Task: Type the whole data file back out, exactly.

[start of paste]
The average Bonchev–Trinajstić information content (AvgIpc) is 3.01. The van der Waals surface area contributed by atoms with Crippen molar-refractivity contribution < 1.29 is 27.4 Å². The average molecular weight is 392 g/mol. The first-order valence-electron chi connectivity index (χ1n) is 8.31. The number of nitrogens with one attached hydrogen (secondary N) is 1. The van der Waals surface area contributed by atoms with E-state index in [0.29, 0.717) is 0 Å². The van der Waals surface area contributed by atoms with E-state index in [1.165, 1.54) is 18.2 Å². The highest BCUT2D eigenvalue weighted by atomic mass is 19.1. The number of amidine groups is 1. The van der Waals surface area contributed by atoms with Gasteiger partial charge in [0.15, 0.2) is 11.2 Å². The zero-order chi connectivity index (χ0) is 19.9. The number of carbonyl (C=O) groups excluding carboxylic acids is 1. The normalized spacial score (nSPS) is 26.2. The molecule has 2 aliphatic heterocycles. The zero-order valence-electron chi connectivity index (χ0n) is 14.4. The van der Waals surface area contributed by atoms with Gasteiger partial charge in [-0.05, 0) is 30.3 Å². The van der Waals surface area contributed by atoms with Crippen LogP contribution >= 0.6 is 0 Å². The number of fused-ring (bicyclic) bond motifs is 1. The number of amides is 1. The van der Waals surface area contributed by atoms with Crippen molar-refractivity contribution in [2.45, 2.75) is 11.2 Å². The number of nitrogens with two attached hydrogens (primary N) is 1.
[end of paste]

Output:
The average Bonchev–Trinajstić information content (AvgIpc) is 3.01. The van der Waals surface area contributed by atoms with Crippen molar-refractivity contribution < 1.29 is 27.4 Å². The average molecular weight is 392 g/mol. The first-order valence-electron chi connectivity index (χ1n) is 8.31. The number of nitrogens with one attached hydrogen (secondary N) is 1. The van der Waals surface area contributed by atoms with E-state index in [0.29, 0.717) is 0 Å². The van der Waals surface area contributed by atoms with E-state index in [1.165, 1.54) is 18.2 Å². The highest BCUT2D eigenvalue weighted by atomic mass is 19.1. The number of amidine groups is 1. The van der Waals surface area contributed by atoms with Gasteiger partial charge in [0.15, 0.2) is 11.2 Å². The zero-order chi connectivity index (χ0) is 19.9. The number of carbonyl (C=O) groups excluding carboxylic acids is 1. The normalized spacial score (nSPS) is 26.2. The molecule has 2 aliphatic heterocycles. The zero-order valence-electron chi connectivity index (χ0n) is 14.4. The van der Waals surface area contributed by atoms with Gasteiger partial charge in [-0.05, 0) is 30.3 Å². The van der Waals surface area contributed by atoms with Crippen LogP contribution >= 0.6 is 0 Å². The number of fused-ring (bicyclic) bond motifs is 1. The number of amides is 1. The van der Waals surface area contributed by atoms with Crippen molar-refractivity contribution in [2.45, 2.75) is 11.2 Å². The number of nitrogens with two attached hydrogens (primary N) is 1.